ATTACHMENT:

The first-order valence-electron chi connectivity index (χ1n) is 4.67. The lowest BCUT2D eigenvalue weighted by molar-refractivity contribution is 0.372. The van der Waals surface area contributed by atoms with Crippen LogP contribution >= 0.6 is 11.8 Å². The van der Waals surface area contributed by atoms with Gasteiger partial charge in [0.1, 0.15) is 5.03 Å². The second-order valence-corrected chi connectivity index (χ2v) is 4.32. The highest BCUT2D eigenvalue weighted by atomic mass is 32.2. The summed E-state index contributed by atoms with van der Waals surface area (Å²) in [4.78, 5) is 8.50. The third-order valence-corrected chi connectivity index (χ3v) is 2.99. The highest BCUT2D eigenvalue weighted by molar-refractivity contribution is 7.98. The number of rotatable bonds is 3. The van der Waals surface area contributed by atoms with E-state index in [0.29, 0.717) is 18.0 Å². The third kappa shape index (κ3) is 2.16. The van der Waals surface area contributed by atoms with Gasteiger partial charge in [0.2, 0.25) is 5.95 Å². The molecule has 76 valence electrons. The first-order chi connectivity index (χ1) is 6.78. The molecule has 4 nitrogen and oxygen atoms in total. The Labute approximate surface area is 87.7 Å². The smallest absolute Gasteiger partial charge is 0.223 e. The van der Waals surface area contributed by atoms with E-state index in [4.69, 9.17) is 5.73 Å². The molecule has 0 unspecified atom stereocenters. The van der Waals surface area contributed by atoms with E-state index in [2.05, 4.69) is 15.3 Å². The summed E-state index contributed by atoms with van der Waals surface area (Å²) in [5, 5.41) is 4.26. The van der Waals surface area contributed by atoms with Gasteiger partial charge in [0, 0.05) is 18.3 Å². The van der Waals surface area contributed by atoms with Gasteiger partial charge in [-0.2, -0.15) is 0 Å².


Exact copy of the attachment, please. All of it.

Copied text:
The first-order valence-electron chi connectivity index (χ1n) is 4.67. The lowest BCUT2D eigenvalue weighted by molar-refractivity contribution is 0.372. The van der Waals surface area contributed by atoms with Crippen LogP contribution >= 0.6 is 11.8 Å². The van der Waals surface area contributed by atoms with Gasteiger partial charge in [0.1, 0.15) is 5.03 Å². The second-order valence-corrected chi connectivity index (χ2v) is 4.32. The highest BCUT2D eigenvalue weighted by atomic mass is 32.2. The summed E-state index contributed by atoms with van der Waals surface area (Å²) in [4.78, 5) is 8.50. The third-order valence-corrected chi connectivity index (χ3v) is 2.99. The highest BCUT2D eigenvalue weighted by molar-refractivity contribution is 7.98. The number of rotatable bonds is 3. The van der Waals surface area contributed by atoms with E-state index in [0.29, 0.717) is 18.0 Å². The third kappa shape index (κ3) is 2.16. The van der Waals surface area contributed by atoms with Gasteiger partial charge in [0.2, 0.25) is 5.95 Å². The molecule has 76 valence electrons. The first-order chi connectivity index (χ1) is 6.78. The molecule has 4 nitrogen and oxygen atoms in total. The Labute approximate surface area is 87.7 Å². The smallest absolute Gasteiger partial charge is 0.223 e. The van der Waals surface area contributed by atoms with E-state index in [4.69, 9.17) is 5.73 Å². The molecule has 0 unspecified atom stereocenters. The van der Waals surface area contributed by atoms with E-state index in [2.05, 4.69) is 15.3 Å². The summed E-state index contributed by atoms with van der Waals surface area (Å²) in [5, 5.41) is 4.26. The van der Waals surface area contributed by atoms with Gasteiger partial charge in [0, 0.05) is 18.3 Å². The van der Waals surface area contributed by atoms with Gasteiger partial charge in [-0.2, -0.15) is 0 Å².